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I have MySQL (InnoDB) database that resets it's auto increment value when the service is restarted. This causes duplicate primary key inserts, which fail.

This was not happening until recently. It started happening when a colleague accidentally dropped a table from the database. The single table was restored from a backup, but the structure changed a little (integers where replaced with double, vchars got a bit bigger) and the auto increment now resets each time the mysql service is restarted.

The create schema for the table is this:

CREATE TABLE `caseattachments` (
  `CaseAttachmentId` double NOT NULL AUTO_INCREMENT,
  `CaseId` double DEFAULT NULL,
  `CaseEventId` double DEFAULT NULL,
  `OriginalFileName` varchar(768) DEFAULT NULL,
  `OriginalFileMimeType` varchar(768) DEFAULT NULL,
  `OriginalFileSize` double DEFAULT NULL,
  `NewFileName` varchar(768) DEFAULT NULL,
  `Created` datetime DEFAULT NULL,
  PRIMARY KEY (`CaseAttachmentId`)

Why might the auto increment be getting reset each time the service is restarted?


The fix for this was fairly trivial (in my case) I dropped the table and rebuilt it to use integers for the Id's. This seems to have fixed the problem. I'm not sure what the fix would have been if I'd had a large table, hopefully I won't need to find out.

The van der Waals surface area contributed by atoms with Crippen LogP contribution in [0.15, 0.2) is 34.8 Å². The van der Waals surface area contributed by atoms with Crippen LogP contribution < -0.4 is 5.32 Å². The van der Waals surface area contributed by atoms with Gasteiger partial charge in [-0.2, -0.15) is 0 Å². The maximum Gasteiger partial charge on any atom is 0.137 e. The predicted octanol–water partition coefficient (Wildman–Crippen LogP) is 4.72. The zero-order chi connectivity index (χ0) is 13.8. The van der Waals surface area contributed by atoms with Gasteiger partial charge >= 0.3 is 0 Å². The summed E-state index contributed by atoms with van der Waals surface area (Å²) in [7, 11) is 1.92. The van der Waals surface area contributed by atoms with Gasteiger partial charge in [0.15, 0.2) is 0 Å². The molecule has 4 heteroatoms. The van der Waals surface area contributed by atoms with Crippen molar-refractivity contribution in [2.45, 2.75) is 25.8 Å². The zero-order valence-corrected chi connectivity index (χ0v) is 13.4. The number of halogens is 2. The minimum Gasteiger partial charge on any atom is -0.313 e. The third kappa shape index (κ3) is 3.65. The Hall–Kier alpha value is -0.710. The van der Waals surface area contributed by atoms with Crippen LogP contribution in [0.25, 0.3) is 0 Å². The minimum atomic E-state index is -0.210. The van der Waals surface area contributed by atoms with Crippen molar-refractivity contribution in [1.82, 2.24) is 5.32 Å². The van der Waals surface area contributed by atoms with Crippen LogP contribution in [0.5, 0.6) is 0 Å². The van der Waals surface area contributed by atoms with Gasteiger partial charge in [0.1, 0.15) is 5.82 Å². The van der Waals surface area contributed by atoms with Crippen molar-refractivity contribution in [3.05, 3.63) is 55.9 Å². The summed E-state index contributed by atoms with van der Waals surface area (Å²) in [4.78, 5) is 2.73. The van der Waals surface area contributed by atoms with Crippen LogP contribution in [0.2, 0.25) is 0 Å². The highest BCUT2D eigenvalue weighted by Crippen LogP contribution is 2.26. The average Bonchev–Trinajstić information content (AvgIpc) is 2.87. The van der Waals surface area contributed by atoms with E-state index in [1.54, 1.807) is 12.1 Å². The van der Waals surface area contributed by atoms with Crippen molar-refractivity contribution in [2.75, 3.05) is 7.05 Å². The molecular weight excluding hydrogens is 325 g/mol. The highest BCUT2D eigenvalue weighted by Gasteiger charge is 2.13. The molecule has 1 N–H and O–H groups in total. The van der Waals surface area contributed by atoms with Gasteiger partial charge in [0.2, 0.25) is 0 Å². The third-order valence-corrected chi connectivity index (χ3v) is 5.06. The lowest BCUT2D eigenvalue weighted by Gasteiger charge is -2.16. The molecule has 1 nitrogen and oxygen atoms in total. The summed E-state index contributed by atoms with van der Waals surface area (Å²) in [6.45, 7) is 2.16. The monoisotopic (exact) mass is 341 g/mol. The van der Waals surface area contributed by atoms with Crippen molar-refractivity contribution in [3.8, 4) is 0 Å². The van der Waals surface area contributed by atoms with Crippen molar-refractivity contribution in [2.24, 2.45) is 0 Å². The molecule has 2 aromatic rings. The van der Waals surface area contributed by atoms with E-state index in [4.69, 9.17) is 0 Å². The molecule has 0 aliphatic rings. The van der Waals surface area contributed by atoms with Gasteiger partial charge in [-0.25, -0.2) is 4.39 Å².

share|improve this question
I haven't seen the DOUBLE type used with AUTO_INCREMENT. I thought it was used only integer types like INT (4 bytes), TINYINT (1 byte) and BIGINT (8 bytes) when one has really big tables. – ypercubeᵀᴹ May 23 '11 at 15:21
@ypercube: Apparently it is legal to use with floating-point values: "An integer or floating-point column can have the additional attribute AUTO_INCREMENT. When you insert a value of NULL (recommended) or 0 into an indexed AUTO_INCREMENT column, the column is set to the next sequence value. Typically this is value+1, where value is the largest value for the column currently in the table. AUTO_INCREMENT sequences begin with 1." – Chris Morgan May 23 '11 at 16:06

Its here:


Your index has been reset to 6589, and will do duplicates until it reaches the number which is available, either take this out, or make sure its 1+ the last id in the table.

So if the last row had id 98120, yuu need to change it to


Or am I stating the obvious?

if its a current problem and you need to fix a live table do:

ALTER TABLE caseattachments AUTO_INCREMENT = 98121
share|improve this answer
The AUTO_INCREMENT value is larger than the current largest value. What I'm seeing is that after the restart the next value that is inserted is 1, not 6589. – ilivewithian May 23 '11 at 13:33
Do you restart the service with some arguments? Do you have an example of the command used to restart mysql? Also, what version of MySQL are you using? – Abe Petrillo May 23 '11 at 15:46

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